Transforming Palmyra Atoll to native-tree dominance will increase net carbon storage and reduce dissolved organic carbon reef runoff.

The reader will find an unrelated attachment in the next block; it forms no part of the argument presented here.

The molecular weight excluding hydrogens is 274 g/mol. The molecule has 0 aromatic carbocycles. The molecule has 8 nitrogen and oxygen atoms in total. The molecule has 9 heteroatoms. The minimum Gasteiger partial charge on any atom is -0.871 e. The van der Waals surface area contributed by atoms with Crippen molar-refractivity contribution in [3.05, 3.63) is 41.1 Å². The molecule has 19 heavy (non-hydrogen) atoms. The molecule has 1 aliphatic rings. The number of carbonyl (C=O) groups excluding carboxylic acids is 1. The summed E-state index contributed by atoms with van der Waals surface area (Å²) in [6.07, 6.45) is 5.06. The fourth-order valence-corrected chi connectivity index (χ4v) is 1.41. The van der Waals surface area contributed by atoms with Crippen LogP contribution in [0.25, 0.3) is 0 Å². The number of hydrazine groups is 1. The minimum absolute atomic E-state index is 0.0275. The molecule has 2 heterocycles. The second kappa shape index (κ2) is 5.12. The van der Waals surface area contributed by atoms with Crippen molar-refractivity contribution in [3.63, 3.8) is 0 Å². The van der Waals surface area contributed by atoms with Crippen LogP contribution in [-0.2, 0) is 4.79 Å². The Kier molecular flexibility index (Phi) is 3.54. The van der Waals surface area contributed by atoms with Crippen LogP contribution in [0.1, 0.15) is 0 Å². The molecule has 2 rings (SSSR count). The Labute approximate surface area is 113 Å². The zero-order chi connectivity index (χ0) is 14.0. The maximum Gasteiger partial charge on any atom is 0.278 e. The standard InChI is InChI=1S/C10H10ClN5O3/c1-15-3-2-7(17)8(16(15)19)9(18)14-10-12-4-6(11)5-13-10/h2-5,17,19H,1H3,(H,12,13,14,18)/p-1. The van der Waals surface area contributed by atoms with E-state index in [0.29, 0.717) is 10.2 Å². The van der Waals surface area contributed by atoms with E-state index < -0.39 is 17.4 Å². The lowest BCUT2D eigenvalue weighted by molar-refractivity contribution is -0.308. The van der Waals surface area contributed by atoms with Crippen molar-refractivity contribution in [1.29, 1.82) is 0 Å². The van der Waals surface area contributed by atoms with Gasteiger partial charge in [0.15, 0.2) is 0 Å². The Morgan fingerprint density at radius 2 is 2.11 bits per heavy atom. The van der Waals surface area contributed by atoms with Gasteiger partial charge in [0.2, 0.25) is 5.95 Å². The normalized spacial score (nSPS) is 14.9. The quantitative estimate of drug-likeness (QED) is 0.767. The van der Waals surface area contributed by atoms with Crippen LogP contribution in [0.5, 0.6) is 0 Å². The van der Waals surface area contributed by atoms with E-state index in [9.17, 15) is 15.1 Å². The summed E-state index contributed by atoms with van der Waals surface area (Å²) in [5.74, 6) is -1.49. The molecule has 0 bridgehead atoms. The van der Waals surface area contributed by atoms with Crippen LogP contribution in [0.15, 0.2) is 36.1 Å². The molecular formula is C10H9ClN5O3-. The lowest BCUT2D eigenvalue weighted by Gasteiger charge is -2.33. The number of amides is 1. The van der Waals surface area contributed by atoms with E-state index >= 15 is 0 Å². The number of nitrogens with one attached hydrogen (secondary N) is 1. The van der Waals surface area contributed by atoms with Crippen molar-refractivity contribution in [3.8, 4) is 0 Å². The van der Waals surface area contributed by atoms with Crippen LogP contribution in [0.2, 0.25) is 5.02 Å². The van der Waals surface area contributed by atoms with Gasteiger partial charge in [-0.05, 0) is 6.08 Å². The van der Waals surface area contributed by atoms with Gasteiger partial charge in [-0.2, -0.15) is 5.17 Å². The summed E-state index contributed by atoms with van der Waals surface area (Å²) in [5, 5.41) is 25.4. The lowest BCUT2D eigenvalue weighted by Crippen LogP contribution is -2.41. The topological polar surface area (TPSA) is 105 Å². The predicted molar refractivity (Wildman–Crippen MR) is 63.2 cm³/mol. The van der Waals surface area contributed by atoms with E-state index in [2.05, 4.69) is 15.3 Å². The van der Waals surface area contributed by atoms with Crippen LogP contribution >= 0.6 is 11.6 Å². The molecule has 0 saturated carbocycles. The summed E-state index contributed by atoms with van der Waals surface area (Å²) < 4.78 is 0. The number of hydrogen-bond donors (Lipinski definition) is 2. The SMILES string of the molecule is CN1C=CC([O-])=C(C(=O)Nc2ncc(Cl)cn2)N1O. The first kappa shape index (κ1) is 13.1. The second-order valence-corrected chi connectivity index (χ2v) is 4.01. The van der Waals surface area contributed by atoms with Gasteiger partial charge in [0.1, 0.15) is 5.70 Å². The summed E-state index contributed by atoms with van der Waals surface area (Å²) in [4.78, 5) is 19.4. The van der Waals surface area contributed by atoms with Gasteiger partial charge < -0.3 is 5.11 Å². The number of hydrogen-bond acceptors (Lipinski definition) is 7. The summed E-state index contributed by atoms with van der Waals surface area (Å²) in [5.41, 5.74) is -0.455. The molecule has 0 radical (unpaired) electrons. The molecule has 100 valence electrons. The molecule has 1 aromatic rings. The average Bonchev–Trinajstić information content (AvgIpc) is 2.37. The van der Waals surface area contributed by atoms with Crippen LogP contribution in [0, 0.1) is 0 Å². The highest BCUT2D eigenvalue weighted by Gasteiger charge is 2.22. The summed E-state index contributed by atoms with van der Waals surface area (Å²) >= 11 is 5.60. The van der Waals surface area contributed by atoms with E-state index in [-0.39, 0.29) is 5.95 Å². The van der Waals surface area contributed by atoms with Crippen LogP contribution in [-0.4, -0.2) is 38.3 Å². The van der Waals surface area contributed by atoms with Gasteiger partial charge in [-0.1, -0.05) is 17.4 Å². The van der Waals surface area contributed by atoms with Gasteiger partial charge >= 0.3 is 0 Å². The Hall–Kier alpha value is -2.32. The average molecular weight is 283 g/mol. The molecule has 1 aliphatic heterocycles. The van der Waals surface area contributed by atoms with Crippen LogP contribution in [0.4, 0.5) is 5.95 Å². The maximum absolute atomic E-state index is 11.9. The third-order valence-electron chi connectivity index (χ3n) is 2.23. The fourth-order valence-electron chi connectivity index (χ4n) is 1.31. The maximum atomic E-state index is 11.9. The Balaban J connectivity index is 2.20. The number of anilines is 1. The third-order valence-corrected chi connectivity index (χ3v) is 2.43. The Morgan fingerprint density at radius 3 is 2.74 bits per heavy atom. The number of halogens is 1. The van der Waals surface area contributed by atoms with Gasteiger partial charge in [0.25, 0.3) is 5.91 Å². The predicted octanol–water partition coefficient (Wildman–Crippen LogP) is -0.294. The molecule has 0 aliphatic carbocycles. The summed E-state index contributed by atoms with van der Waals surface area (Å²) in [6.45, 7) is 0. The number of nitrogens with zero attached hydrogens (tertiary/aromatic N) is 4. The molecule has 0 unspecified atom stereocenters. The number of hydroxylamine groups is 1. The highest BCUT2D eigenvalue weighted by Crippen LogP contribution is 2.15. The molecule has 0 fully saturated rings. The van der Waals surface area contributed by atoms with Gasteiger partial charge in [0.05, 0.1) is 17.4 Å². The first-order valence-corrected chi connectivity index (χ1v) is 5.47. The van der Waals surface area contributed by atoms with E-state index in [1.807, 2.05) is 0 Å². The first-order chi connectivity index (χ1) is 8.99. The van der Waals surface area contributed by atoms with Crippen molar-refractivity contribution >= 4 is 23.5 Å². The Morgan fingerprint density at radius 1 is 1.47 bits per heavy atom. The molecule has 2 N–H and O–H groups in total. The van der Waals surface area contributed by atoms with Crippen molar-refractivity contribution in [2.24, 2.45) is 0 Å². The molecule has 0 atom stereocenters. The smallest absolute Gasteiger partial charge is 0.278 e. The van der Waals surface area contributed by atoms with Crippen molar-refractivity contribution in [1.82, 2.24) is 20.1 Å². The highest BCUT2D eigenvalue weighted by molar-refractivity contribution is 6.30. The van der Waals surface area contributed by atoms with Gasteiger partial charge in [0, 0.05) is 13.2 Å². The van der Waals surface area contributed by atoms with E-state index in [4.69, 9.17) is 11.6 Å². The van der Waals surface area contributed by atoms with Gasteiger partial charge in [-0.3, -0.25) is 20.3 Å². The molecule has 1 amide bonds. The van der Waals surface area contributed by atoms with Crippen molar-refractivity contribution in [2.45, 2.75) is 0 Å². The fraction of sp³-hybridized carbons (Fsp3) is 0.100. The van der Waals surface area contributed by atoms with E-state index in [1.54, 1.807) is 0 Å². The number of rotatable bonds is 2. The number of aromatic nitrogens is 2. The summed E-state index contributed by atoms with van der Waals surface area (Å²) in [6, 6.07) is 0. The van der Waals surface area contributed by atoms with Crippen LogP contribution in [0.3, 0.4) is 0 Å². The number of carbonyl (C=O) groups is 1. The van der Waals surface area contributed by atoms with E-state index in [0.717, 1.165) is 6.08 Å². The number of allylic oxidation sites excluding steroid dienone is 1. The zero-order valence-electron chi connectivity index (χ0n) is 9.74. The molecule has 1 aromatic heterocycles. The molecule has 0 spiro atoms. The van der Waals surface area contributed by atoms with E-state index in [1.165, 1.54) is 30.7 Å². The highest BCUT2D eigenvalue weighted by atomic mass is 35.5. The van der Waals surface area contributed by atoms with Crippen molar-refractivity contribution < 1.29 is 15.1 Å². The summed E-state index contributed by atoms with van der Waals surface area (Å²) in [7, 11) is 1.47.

Native forests on tropical islands have been displaced by non-native species, leading to calls for their transformation. Simultaneously, there is increasing recognition that tropical forests can help sequester carbon that would otherwise enter the atmosphere. However, it is unclear if native forests sequester more or less carbon than human-altered landscapes. At Palmyra Atoll, efforts are underway to transform the rainforest composition from coconut palm (Cocos nucifera) dominated to native mixed-species. To better understand how this landscape-level change will alter the atoll's carbon dynamics, we used field sampling, remote sensing, and parameter estimates from the literature to model the total carbon accumulation potential of Palmyra's forest before and after transformation. The model predicted that replacing the C. nucifera plantation with native species would reduce aboveground biomass from 692.6 to 433.3 Mg C. However, expansion of the native Pisonia grandis and Heliotropium foertherianum forest community projected an increase in soil carbon to at least 13,590.8 Mg C, thereby increasing the atoll's overall terrestrial carbon storage potential by 11.6%. Nearshore sites adjacent to C. nucifera canopy had a higher dissolved organic carbon (DOC) concentration (110.0 μMC) than sites adjacent to native forest (81.5 μMC), suggesting that, in conjunction with an increase in terrestrial carbon storage, replacing C. nucifera with native forest will reduce the DOC exported from the forest into in nearshore marine habitats. Lower DOC levels have potential benefits for corals and coral dependent communities. For tropical islands like Palmyra, reverting from C. nucifera dominance to native tree dominance could buffer projected climate change impacts by increasing carbon storage and reducing coral disease.